With ESPN reportedly out of the Wayne Gretzky sweepstakes, the Great One could soon be headed to Turner as a studio analyst for TNT’s NHL coverage beginning next season. The former Oilers, Kings, Rangers and Blues center had been in negotiations with ESPN/ABC, according to Andrew Marchand of the New York Post, but the Connecticut-based media giant balked at Gretzky’s salary demands, refusing to go higher than $2 million a year. The 60-year-old Hall-of-Famer is said to be seeking upwards of $5 million annually, a price Turner could be willing to pay.
Gretzky has kept busy since retiring as a player in 1999, buying an ownership stake in the Phoenix Coyotes (who he would later coach) while also serving as executive director of the Canadian men’s national team during their run to an Olympic gold medal at the 2002 Winter Games in Salt Lake. This would be his first venture into the broadcasting arena.
Mark Shapiro of Los Angeles-based talent agency Endeavor disputed reports that ESPN is no longer pursuing Gretzky, dismissing it as “absolutely not true.” “That’s cute, but nobody bows out on the Great One,” Shapiro insisted. “If he goes to Turner, it’s because they gave him a much better offer than ESPN.”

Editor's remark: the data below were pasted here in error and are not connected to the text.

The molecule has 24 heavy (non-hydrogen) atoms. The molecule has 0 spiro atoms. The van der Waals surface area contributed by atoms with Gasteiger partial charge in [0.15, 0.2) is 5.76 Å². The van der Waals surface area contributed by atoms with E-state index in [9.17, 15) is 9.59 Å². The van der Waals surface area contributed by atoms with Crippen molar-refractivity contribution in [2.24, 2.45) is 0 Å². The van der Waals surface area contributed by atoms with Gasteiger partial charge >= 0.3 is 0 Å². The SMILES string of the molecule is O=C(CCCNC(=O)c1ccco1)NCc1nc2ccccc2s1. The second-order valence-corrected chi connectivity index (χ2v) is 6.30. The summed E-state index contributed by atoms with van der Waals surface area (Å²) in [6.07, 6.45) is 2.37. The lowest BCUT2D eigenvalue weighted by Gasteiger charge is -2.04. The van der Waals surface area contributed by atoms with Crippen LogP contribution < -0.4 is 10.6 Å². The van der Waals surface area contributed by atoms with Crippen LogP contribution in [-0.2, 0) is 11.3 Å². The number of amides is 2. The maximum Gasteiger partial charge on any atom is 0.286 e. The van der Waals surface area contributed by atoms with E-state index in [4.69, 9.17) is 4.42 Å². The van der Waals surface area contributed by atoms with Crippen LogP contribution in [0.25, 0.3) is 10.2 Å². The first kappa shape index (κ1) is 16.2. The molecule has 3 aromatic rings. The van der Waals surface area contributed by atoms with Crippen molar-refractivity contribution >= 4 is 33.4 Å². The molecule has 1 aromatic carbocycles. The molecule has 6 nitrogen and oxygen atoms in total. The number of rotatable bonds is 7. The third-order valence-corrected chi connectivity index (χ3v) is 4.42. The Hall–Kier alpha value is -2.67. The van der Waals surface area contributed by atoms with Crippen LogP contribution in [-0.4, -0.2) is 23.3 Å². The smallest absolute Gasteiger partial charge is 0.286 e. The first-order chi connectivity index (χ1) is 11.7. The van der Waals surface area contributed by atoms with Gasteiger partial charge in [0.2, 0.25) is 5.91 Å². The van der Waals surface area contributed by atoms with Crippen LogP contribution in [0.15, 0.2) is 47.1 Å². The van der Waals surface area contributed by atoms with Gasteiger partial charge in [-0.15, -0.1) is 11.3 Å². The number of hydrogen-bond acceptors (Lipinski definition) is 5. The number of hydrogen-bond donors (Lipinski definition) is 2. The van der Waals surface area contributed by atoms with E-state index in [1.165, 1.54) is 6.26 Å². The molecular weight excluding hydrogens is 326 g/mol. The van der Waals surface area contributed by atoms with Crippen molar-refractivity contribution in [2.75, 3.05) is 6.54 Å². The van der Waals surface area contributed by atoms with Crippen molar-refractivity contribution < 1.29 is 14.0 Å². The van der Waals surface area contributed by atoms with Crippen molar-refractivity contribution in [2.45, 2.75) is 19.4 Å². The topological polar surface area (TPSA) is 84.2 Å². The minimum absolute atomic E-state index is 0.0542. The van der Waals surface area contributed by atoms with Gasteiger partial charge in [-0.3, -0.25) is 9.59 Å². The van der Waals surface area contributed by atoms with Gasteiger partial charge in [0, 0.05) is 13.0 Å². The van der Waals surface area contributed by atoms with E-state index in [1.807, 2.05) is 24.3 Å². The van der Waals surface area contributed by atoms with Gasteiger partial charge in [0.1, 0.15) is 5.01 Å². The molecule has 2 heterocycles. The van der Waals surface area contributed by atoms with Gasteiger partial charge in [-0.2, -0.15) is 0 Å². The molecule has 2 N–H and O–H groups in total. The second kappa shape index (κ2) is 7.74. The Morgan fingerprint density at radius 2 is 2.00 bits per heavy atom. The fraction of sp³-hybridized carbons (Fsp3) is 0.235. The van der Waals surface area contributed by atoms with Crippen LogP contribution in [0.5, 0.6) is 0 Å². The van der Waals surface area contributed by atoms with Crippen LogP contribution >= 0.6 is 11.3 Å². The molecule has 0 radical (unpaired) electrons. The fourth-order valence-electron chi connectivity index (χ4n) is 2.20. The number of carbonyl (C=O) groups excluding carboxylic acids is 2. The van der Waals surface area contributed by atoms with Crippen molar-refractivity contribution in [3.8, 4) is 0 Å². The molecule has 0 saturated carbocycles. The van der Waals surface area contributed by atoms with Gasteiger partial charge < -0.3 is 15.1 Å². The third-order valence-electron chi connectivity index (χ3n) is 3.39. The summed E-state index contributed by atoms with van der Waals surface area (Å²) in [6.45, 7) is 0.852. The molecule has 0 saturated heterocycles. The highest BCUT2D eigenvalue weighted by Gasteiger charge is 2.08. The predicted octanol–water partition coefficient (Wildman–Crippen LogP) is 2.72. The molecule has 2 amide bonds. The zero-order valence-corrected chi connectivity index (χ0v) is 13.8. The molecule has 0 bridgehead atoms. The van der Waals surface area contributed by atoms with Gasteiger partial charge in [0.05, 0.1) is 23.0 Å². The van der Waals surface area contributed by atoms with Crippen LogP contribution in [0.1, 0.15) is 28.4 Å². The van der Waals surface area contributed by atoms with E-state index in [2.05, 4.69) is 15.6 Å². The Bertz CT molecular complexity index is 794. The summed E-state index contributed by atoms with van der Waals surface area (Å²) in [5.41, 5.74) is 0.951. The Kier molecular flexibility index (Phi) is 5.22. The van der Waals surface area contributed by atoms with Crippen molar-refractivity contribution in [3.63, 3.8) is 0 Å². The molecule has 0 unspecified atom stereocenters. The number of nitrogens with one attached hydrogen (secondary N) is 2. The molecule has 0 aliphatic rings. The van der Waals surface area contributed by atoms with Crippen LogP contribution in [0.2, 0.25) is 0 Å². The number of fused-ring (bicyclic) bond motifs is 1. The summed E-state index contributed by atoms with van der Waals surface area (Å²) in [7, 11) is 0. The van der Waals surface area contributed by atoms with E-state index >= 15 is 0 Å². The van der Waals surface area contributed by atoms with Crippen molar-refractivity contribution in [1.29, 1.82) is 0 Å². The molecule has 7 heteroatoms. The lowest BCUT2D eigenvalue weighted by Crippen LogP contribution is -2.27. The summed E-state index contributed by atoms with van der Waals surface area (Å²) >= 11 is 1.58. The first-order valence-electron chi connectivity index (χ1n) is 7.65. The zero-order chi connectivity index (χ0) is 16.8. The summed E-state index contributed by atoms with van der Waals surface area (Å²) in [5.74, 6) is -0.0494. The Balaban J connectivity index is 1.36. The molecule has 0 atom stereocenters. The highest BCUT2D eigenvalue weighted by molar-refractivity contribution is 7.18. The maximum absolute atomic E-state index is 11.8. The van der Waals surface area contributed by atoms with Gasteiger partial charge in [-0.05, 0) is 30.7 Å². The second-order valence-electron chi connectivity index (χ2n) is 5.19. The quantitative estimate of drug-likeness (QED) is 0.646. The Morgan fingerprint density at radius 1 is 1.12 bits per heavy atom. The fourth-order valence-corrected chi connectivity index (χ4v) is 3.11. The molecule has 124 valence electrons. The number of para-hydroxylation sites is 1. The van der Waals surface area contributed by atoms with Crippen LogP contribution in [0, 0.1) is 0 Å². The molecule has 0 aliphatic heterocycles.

NBC will relinquish its NHL broadcast rights after this season with national games moving to ESPN and TNT. Turner has already tapped Kenny Albert—son of legendary hoops announcer Marv Albert—as its lead play-by-play voice with former NHL forward Eddie Olczyk providing color commentary. Per Marchand, Gretzky’s role with TNT—if they can drum up the funds to meet his exorbitant asking price—would be similar to Charles Barkley’s on Inside the NBA.
Gretzky and Barkley are opposite personalities—the outspoken “Chuck” has gained a reputation as a loose cannon over his 20 years in television while the guarded Gretzky has never done or said anything even remotely controversial. That said, the greatest player of all-time is sure to draw eyeballs wherever he decides to set up shop.